Phoenix Grand Canalscape along Central now site of innovative canal development
By Terrance Thornton | Digital Free Press
Taking a stroll along the Scottsdale Waterfront and one quickly realizes the socioeconomic opportunities that can sprout when a municipality takes concerted steps to activate the spaces along an urban canal.
Members of Phoenix City Council have envisaged a similar, multiple use urban oasis along what locals call ‘the Grand Canalscape Trail,’ whereas a recent zoning approval earlier this week, supporters contend, will become a key to the activation of the grand canal in and around Central Avenue.
“The subject site associated with this particular request is currently vacant and previously occupied by the Hinkley’s Lighting Store store prior to its demolition in 2023,” said Josh Bednarek, Phoenix Planning and Development director, during a Sept. 6 public hearing at City Council Chambers, 200 E. Jefferson St. in downtown Phoenix.
“The proposal is for 155 units of multifamily residential with ground floor commercial on Central Avenue along Coolidge and a restaurant space with outdoor seating orientated toward the grand canal on the southeast corner of the subject site.”
Phoenix City Council Wednesday, Sept. 6 approved the rezoning of the 1.71-acre site found at the southwest corner of Central Avenue and Coolidge Street from C-2 TOD-1 — which means intermediate commercial, interim transit-oriented zoning overlay district one — to a Planned Unit Development District allowing mixed use multifamily residential.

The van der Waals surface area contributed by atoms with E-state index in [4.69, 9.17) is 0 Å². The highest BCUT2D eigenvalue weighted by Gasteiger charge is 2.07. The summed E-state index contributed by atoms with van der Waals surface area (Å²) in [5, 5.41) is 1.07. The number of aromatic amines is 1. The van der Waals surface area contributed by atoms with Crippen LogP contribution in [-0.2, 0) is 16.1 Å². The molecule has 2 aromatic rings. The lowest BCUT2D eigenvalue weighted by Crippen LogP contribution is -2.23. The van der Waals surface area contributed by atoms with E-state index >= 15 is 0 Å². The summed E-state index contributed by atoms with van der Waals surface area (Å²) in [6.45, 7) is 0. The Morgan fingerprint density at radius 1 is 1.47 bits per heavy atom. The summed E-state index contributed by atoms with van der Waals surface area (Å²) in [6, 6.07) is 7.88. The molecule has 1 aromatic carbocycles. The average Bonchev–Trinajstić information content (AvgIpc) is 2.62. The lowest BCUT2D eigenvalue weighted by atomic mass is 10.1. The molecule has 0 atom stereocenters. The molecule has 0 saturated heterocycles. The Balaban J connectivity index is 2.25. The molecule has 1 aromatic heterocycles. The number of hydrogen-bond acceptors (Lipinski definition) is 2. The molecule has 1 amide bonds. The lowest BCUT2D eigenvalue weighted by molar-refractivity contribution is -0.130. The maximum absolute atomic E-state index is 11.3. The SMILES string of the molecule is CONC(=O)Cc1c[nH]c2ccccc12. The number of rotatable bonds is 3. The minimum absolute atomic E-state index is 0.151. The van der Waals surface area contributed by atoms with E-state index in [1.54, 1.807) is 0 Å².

During his brief outline this past Tuesday, Mr. Bednarek pointed out the PUD designation — a zoning incentive mechanism meant to promote transient oriented development — allows certain provisions at the subject site. Those items include:
- A total of 155 residential units;
- The completion of a 7-story building;
- Shaded and detached sidewalks along Central Ave and Coolidge;
- Vehicular access from Central Avenue; and
- Ground floor commercial.
Leading up to the recent zoning approval, Mr. Bednarek explained to elected leaders along with the staff’s recommendation of approval, the lineage of municipal approvals leading to this most recent public hearing.
- The Alhambra Vision Planning Committee recommended approval by a vote of 8 to 5 vote in June.
- Last month, the Phoenix Planning Commission, citing the approval of the Ahambra VPC vote, unanimously recommended approval.
Mr. Bednarek explained to City Council provisions of the PUD overlay district allows for tenets of the transient orientated development to be realized.
“There are specific provisions in this PUD that require this project to interface in an active way with the canal,” he explained. “The use prohibits commercial uses; specifically [it] restricts the installation of a gym or the allowance for that commercial area for a leasing office.”
Mr. Bednarek also explained further planned reinvestment along the Grand Canalscape continues to configure the area as envisioned to be a walkable retail destination.
“There is a contribution from this developer for a quarter-of-a-million dollars to enhancing the canalscape,” he said. “That —- along with the project that is coming down to the west —- will really provide enhanced opportunity for folks to enjoy the canal to interface with this project and is another investment coming along the canal.”
What is the right way to activate the Phoenix Grand Canalscape?